In the Flix
One of my recent Netflix rentals was 1975's The Day of the Locust, a tale of lost souls clamoring desperately for the tiniest bit of fame in Depression-era Hollywood. It's probably the most apocalyptic view of the movie industry ever made, a well-done film with terrific performances but with a heavy set of emotions hanging above it like Charlie Brown's raincloud. I realize the movie business has its ups as well as downs, so it got me thinking about other films based on the movie industry and the perspectives they present on the subject. The following ten movies I came up with may not be the genre's best, but they are all worthy of a watch and, in their own respective ways, perfectly capture some aspect of show business.
Ed Wood. Tim Burton's 1994 comedy/drama is a great-looking, pitch-perfect take on Edward D. Wood Jr. (as played by the irreplacable Johnny Depp), a man "renowned" as the worst director of all time -- obviously, a fella named Uwe Boll hadn't yet made himself known to the world at that point...
Hearts of Darkness: A Filmmaker's Apocalypse. One of the most compelling documentaries ever made, Hearts of Darkness is a brutally honest and amazingly up-front first-hand account of the making of the war classic Apocalypse Now, focusing on Francis Ford Coppola battling production problems and personal demons in order to get his passion project in the can.
The Player. My personal favorite film from the late Robert Altman's illustrious career, the dark comedy The Player centers around hotshot studio exec Griffin Mill (Tim Robbins), as he struggles to maintain his job and his life after being threatened by a writer he once scorned. But don't let the unlikable nature of the story fool you; the writing is so sharp and the performances so precise, you'll, to quote the tagline for Payback, "get ready to root for the bad guy."
RKO 281. The tumultuous making of Citizen Kane, regarded by some as the greatest film of all time, is captured in this fascinating, well-filmed HBO movie, with great performances from Liev Schreiber as Orson Welles and James Cromwell as the sleeping giant whom Welles awoke, newspaper tycoon William Randolph Hearst.
Stardust Memories. A list of the finest movies about the movies wouldn't be complete without at least one flick from the resume of a classic filmmaker -- in this case, Woody Allen. A more serious and introspective film than Bananas or Sleeper, Stardust Memories is a simultaneously amusing and thoughtful look at a director reflecting on life, love, and his career.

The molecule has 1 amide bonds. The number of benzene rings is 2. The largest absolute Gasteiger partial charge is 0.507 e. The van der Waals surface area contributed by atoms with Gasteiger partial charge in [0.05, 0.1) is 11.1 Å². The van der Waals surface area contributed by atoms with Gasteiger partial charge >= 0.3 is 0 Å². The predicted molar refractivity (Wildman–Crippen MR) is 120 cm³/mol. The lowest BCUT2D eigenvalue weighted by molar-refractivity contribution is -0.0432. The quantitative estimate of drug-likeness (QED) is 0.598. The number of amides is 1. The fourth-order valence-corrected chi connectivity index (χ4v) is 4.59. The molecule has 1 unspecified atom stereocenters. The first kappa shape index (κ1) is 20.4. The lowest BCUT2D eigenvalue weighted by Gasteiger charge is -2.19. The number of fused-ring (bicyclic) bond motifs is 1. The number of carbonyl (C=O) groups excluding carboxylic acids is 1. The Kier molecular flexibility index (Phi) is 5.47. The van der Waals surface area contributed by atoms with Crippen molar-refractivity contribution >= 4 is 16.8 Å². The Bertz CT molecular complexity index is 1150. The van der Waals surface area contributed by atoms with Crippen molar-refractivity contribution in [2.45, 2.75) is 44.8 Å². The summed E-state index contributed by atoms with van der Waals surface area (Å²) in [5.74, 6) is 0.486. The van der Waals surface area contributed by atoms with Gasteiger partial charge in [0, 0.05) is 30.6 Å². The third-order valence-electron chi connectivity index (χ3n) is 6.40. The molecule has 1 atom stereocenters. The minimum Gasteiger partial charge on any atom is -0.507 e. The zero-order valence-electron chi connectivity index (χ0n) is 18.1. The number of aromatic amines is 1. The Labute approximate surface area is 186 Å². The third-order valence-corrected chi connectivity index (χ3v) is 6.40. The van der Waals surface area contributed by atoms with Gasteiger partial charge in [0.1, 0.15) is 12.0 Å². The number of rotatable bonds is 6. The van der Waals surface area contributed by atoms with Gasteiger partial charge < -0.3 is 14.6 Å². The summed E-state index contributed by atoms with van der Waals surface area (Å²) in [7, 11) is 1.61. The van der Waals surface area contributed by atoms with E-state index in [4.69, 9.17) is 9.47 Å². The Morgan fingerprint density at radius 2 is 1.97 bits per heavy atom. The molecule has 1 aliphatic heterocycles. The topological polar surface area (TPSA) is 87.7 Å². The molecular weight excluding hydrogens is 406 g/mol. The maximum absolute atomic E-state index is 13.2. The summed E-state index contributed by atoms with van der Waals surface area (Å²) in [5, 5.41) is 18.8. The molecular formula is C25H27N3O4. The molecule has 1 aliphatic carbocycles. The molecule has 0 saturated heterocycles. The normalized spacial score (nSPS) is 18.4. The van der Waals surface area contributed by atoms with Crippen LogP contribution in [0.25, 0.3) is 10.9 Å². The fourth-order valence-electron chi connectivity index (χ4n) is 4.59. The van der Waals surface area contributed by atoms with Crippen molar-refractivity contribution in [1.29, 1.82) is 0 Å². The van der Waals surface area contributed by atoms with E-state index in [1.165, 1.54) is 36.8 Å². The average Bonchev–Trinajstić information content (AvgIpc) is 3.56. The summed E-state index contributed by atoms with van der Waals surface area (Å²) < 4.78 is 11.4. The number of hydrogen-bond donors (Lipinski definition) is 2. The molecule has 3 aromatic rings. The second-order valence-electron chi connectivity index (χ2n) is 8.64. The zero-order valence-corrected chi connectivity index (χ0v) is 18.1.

State and Main. While shooting in a small Vermont town, a film crew encounters production problems, a randy lead star (Alec Baldwin), and townspeople with agendas in this whip-smart comedy from the pen of the great David Mamet.
The Stunt Man. Those searching for proof that Peter O'Toole is one of the finest actors who ever lived need look no further than this diabolically playful 1980 picture, in which O'Toole delivers one of my favorite male performances ever as a man who may very well be the most pompous, egotistical, challenging, and talented directors to walk the planet. O'Toole's own character affirms the power and magic that movies possess with one of the flick's most classic lines: "If God could do the tricks that we can do, then He'd be a happy man."
Swimming with Sharks. Another tour-de-force of acting, this time from two-time Oscar winner Kevin Spacey in a fairly early role as the boss from Hell, a Hollywood producer who puts his assistant (Frank Whaley) through an absolutely merciless barrage of verbal abuse and humiliation. Definitely one of the meaner scripts I've come across, but one of the most observant and funny as well.
This Film Is Not Yet Rated. Have you ever wondered who rates the movies we see? How about what criteria they use? Curious as to why the Motion Picture Association of America is such a mysterious little group? Consider Kirby Dick's documentary This Film Is Not Yet Rated the answer to your questions. It's an expose of the movie ratings board and plays out as something of a detective story for the first two acts before unleashing a barrage of jaw-dropping revelations in the third.
The Wizard of Speed and Time. The underdog on the list, this criminally underseen and endlessly imaginative gem of a film is a highly exagerrated account of writer/director Mike Jittlov's attempts to navigate the complex Hollywood system to fulfill his dreams of making a movie. Packed with cheery-faced idealism and slapstick comedy, you can't help rooting for everyman Jittlov (playing himself) to prove a scheming movie producer wrong and come out with a homemade movie more entertaining than most stuff that shows up at the local multiplex (and all clad in a green wizard's robe, at that!). Jittlov's own special effects wizardry serve up some of the film's most memorable moments.
By no means is this list complete, as there are plenty of documentaries (Burden of Dreams, Overnight) and fictional features (CQ, Silent Movie) that provide their own great stories about the movie biz. But consider these ten a good way to start your own journey of discovery about what Hollywood thinks of itself.
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